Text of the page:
In my normal way of doing things - that is quickly without paying much notice - I mis-read the chart. It never occurred to me that the first row on the chart would start from the left hand side and read to the right. Of course, Sigrun had clearly marked it that way. Row 1 was noted on the left, Row 2 on the right. I missed that.
My knitting, as a result, went off at an angle.
Can you see the groups of knit stitches have jumped aisles?
I emailed Sigrun again - I do believe our emails back and forth numbered well into the double digits. She pointed out the error of my ways and Sleeve one was knit in one evening.
Friday, I posted about my troubles trying to knit the Dew Drop Lace Pattern for the sleeves on my Cotton Concerto. Shortly after the post went live, I heard from a commenter. I think her initials might be TA, but since her comments arrive in the anonymous , no reply, category, I'm not sure. Anyway, this friend told me of the errata page for my pattern. (Oh yea, Brenda, remember those?) There, I found that my copy of the pattern was missing a Yarn Over in Row 8. Thanks, Anonymous.
Shortly after that comment arrived I received one from Sigrun of To Swatch Or Not To Swatch. Sigrun and I have been mutual blog readers for some time now and I've learned that she is a multi-talented craft person and a prodigious worker. Sigrun's email said If you could send me the sleeve instructions, I'd be happy to chart it for you.
Wow, imagine that! And again (Oh yea, Brenda, remember charts?)
Sigrun went on to offer other helpful suggestions. A link to a previously, unknown-to-me site called The Weekly Stitch. This site offered a weekly posting wherein the author worked a different knit stitch each week and posted a You Tube of her doing the knitting. I watched her do the Dew Drop Lace - and 'gosh it seems really easy.' The site is sadly discontinued, but still a great one to bookmark as it is a wealth of information.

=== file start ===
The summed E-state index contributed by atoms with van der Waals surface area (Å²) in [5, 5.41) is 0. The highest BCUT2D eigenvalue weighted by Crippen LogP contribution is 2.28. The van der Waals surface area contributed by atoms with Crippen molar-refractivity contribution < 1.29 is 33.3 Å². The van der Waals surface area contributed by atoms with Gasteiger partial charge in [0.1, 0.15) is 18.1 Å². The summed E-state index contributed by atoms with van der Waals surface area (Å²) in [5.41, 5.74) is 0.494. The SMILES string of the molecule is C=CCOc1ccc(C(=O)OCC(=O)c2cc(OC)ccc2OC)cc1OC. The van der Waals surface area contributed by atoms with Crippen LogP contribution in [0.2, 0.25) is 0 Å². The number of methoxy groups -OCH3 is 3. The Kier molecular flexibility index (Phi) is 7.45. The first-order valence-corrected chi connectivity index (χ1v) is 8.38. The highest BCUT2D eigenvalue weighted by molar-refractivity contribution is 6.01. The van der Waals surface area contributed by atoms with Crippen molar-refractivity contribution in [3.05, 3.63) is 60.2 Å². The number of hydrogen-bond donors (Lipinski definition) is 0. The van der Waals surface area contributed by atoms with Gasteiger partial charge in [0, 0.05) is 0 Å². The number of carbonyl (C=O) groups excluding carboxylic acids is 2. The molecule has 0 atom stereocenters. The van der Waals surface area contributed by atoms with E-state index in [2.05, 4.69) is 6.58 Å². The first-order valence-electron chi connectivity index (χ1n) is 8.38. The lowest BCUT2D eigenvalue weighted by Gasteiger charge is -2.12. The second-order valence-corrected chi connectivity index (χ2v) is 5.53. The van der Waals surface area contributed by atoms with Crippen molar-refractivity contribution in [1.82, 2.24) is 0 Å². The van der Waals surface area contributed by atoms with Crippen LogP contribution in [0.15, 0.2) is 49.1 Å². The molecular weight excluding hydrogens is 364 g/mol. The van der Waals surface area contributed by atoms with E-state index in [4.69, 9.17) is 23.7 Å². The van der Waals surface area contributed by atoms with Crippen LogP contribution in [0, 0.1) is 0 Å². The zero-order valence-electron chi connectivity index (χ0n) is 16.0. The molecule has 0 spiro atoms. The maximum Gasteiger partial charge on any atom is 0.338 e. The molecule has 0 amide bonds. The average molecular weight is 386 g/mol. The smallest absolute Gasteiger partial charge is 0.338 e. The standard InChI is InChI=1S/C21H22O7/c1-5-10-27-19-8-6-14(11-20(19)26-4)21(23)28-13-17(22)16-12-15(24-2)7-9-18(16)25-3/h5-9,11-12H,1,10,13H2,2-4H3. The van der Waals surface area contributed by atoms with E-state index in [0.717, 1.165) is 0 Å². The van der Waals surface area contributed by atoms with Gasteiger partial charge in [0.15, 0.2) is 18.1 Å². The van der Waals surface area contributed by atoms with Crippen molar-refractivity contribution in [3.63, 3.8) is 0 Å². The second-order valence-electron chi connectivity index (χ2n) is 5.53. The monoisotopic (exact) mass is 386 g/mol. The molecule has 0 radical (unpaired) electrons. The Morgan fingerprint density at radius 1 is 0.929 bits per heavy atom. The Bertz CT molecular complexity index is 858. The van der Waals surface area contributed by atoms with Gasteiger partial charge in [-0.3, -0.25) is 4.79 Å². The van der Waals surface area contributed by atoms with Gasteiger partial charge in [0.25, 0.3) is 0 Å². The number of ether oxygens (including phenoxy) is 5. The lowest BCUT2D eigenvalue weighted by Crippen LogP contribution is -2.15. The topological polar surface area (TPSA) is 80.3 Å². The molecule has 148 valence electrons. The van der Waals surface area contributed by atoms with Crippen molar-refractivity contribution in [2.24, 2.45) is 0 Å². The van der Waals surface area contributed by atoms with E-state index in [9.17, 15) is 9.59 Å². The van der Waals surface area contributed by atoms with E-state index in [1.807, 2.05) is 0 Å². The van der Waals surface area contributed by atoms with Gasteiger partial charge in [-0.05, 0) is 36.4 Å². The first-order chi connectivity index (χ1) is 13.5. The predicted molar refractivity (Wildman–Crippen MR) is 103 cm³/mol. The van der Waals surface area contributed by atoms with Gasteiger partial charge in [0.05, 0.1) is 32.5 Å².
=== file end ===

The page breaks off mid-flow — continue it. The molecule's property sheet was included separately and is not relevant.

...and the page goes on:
Then Sigrun, in her kind way, asked if I had done a gauge swatch of the lace before starting the pattern. Which I think was her way of saying - I can tell for sure you didn't practise this week, Brenda. And she would be right. Truth be told, if I had done a practise run of this lace stitch I would have burned the pattern.
With all this friendly advice, I began to wonder if I should wait for Sigrun's chart or try the lace again. Since she had mentioned that she was in the middle of altering several black! bridesmaids dresses, I figured I might wait a few days for the chart. I barely had time to say 'Eeny, meeny, miny mo' when her return email - with a chart - was in my box. Holy doodle! What genius! I have asked Sigrun and she has given me the OK to give you both her blog address as well as her ravelry site.
I am sure if you contacted her via either of these sites, she would be glad to share her charts with you.
Yesterday was taken up with non-knitting activities. Today, I'll test the chart. If it works, great. If it doesn't, I'll try Garth's remedy of "Whiskey drowns and the beer chases" But whether it works or not doesn't really matter. Imagine having such a friend.
My Cotton Concerto has hit a sour note. The back is finished. The front is finished.
Sleeve number one is started.
The sleeves, however are as confusing as the back and front were straightforward.
The sleeve have a lace pattern. The sleeve cap is shaped. Shaping plus lace. Often I have noted on ravelry the comments of knitters who struggled to shape lace. "What's the big deal" I would ask myself. Well, I like to think of myself as a kinder, gentler person now. Concerto has given me insight into those struggles.
For the life of me, I cannot determine where I am in this lace pattern. Partly, I think, because the sleeve-cap shaping starts at the same time as the lace, there is no chance to get familiar with the lace pattern. No chance to learn to 'read' the lace. No chance to 'see' what stitch I should be knitting.